The fifth instalment in the popular horror franchise – the first instalment not to have been directed by series mainstay Wes Craven – sees the town of Woodsboro terrorised, once again, by another killer (killers?) donning the Ghostface mask, the main target this time being young Sam Carpenter (Melissa Barrera) so with horrific kills occurring all over the town, the culprit(s) apparently dedicated to making a “requel”, Sam and her friends soon find themselves having to call on “legacy characters” Sidney Prescott (Neve Campbell), Gale Weathers (Courtney Cox), and Dewey Riley (David Arquette) for much needed assistance.
The first Scream film was, indeed, an excellent entry in the horror genre as it gave us a very memorable villain, good characters, and a metetextuality which made it a feature ahead of its time and after that excellent entry, the sequels were decent enough (4 being the best of them, 3 comfortably being the weakest, and the second film placing directly in the middle), though none of them really came close to topping Wes Craven’s original. But now here we are in 2022 with a new sequel/reboot/”requel” to answer the question of “is there still life in the old girl yet?” and, after having viewed this film, I’d say yes, there is. Although I doubt whether there could realistically be any further entries.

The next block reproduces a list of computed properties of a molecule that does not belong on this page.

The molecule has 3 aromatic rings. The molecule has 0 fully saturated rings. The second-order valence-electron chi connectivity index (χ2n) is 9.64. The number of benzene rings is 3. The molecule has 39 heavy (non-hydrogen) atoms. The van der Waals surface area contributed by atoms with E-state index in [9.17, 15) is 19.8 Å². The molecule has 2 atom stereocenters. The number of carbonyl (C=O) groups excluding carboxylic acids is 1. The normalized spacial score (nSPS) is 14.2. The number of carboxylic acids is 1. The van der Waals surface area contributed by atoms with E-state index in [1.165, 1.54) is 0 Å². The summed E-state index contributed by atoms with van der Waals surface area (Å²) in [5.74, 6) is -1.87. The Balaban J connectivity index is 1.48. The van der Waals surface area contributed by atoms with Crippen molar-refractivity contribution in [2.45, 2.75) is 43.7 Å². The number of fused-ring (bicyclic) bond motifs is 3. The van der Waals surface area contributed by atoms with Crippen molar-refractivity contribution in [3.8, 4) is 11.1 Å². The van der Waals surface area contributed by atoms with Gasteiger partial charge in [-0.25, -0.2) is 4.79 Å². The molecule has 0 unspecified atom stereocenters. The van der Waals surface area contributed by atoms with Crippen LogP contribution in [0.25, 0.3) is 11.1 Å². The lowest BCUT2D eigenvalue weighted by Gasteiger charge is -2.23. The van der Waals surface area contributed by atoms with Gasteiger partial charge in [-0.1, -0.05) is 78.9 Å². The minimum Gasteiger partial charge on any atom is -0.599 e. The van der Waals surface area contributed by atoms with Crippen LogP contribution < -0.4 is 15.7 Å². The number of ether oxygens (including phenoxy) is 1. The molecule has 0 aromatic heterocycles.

Regarding the positives, the film is as well directed as all of its predecessors (I truly believe that directors Matt Bettinelli and Tyler Gillet would have done Wes Craven proud) and it’s impressive that the film is admirably violent and brutal; this fifth instalment is surely the most “extreme” one there’s been so far and the film should be commended for this. Additionally, the film is indeed metetextual (as is the standard for all films in this series) but while other films would stumble, perhaps being all self-referential in an extremely annoying and obvious manner (COUGH-Matrix Resurrections-COUGH), the filmmakers get this part of the feature exactly right and this time, the writers take a big swing at the internet trolls and so-called fans who react violently when “their” films aren’t done in the exact way that they’d want; Scream takes a nice little jab at the horrible people who lashed out against The Last Jedi, in particular, and all in all, the metetextuality and self referential aspects of the film are perfectly presented.
On a technical level, it all meets the “industry standard” as everything looks visually pleasing (it’s better than Scream 4 which appeared to be too “glossy” and which also made use of some kind of “white filter”, if you know what I mean), the music (this time given to us by Brain Tyler rather than franchise regular Marco Beltrami) works well, and the cast all do a fine job – with the young cast admirably doing most of the “heavy lifting” (Jasmin Savoy Brown was, quite possibly, the MVP for me) while veteran actors Campbell, Cox and Arquette mainly appear to act as those “legacy characters”, not being part of it for too long but nonetheless bringing gravitas to proceedings.